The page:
As the pandemic has forced people to spend more time in their homes, it's also made it much more difficult to find a new house if you wanted to move.
Both nationwide and in the Sacramento area, housing inventories are down significantly.
“The number of homes on the market nationwide is down 25% from this time last year,” Zillow economist Jeff Tucker told CapRadio’s Insight. “The housing market shouldn’t move that much, so we keep double checking our math because that is a staggering drop in the pool of homes for sale.”
Tucker said both buyers and sellers pumped the breaks in March and April, but buyers have come back in a big way, while sellers have been slower to return, putting an upward pressure on prices.
Tucker said a lot of millennials — people in their early 30s — are buying their first homes right now, while extremely low mortgage rates — below 3% — are available.
“Our pace of sales is actually up a little bit from this time last year,” he said.
He said in California, the Sacramento housing market is hotter than the Bay Area, with Sacramento inventory down a “staggering” 30% year over year.
“That suggests to me that in the near term Sacramento is going to continue feeling a lot of pressure on the listings that are on the market,” Tucker said.
Sacramento broker associate Erin Stumpf, with Coldwell Banker, agrees.
"In June we had about 1,300 active listings, and in June of last year we had almost double that," she said.
Stumpf said she’s seeing multiple offers on available listings, and buyers having to offer more or give up some of their contingencies to be competitive.
“Sellers right now, unless they have a flawed property or really try to push the envelope on price, definitely have an upper-hand position,” she said.
Stumpf notes that it’s difficult to put a house on the market right now, with the pandemic creating more barriers to moving through the selling process.
Realtors can’t hold open houses. Instead, a potential buyer must sign a health declaration that they are virus-free, make a viewing appointment and wear protective gear to see a home. Things like appraisals and repairs are also more difficult to schedule.
However, she said it’s a better situation now than in the early days of the pandemic when “for a good three-week period our transactions were dead in the water.”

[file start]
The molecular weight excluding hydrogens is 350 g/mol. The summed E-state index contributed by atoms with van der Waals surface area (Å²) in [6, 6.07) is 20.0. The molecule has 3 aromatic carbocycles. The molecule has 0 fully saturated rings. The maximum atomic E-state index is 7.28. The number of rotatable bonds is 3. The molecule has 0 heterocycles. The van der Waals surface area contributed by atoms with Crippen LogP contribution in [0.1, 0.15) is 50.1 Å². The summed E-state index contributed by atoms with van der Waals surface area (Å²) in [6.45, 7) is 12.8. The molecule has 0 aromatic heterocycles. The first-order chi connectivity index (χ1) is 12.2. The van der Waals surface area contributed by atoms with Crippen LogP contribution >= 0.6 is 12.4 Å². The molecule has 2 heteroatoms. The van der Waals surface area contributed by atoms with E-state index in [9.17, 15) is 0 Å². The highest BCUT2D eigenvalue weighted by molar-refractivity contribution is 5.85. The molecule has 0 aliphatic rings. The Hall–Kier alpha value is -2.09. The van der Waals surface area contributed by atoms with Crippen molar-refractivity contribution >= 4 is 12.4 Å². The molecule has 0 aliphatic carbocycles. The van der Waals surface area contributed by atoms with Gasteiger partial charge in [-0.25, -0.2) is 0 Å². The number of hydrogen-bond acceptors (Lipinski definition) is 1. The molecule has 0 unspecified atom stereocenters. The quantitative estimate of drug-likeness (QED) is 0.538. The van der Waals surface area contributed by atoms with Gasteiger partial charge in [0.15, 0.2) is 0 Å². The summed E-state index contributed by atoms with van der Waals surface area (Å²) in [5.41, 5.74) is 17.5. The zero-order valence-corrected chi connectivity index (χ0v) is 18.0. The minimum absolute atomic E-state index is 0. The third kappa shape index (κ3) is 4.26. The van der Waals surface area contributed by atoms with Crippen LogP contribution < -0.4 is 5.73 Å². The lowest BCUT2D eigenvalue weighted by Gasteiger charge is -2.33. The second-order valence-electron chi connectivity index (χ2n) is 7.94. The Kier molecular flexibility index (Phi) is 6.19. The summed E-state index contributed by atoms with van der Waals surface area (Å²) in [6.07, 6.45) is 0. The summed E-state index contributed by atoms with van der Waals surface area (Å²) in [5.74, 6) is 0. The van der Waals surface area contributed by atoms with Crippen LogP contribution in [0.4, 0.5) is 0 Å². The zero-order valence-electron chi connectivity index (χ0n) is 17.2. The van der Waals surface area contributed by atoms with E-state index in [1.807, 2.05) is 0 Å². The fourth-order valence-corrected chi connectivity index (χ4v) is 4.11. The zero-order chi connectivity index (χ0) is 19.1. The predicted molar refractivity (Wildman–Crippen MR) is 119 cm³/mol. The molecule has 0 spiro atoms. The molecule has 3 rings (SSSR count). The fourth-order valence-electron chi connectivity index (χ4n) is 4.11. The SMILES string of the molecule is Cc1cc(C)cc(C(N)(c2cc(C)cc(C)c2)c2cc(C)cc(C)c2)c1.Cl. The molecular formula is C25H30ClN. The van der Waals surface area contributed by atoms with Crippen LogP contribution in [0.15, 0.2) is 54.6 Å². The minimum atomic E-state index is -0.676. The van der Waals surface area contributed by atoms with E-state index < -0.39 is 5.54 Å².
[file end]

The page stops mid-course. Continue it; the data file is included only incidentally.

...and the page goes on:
For renters, the pandemic has made affording California’s expensive housing even more difficult than usual.
Public Advocates housing expert Michelle Pariset says as millions of people have lost their jobs, her firm is seeing many people struggling financially. She says it’s a crisis for both tenants and landlords, and solutions are needed to keep everybody’s heads above water.
“It’s not an easy task, and it’s not going to be cheap,” she said. “This moment that we’re in calls for creative solutions — things we haven’t considered before.”
Pariset highlighted two emergency COVID-19 bills — AB 1436 which offers tenant protections and SB 1410 which provides tax credits for landlords — as including aspects of what’s needed to help combat the crisis.
She says there’s a compressed time frame to put protections in place before unemployment benefits expire — including an additional $600 in federal benefits ending July 31 — and more people become unable to pay rent. While Pariset says in the best of times it can be difficult for regular people to engage at the Capitol, she urges residents to reach out to legislators and explain how important this issue is.
“We have an opportunity to deal with this crisis proactively rather than wait until there’s a huge amount of damage done further down the road,” she said.
CapRadio provides a trusted source of news because of you. As a nonprofit organization, donations from people like you sustain the journalism that allows us to discover stories that are important to our audience. If you believe in what we do and support our mission, please donate today.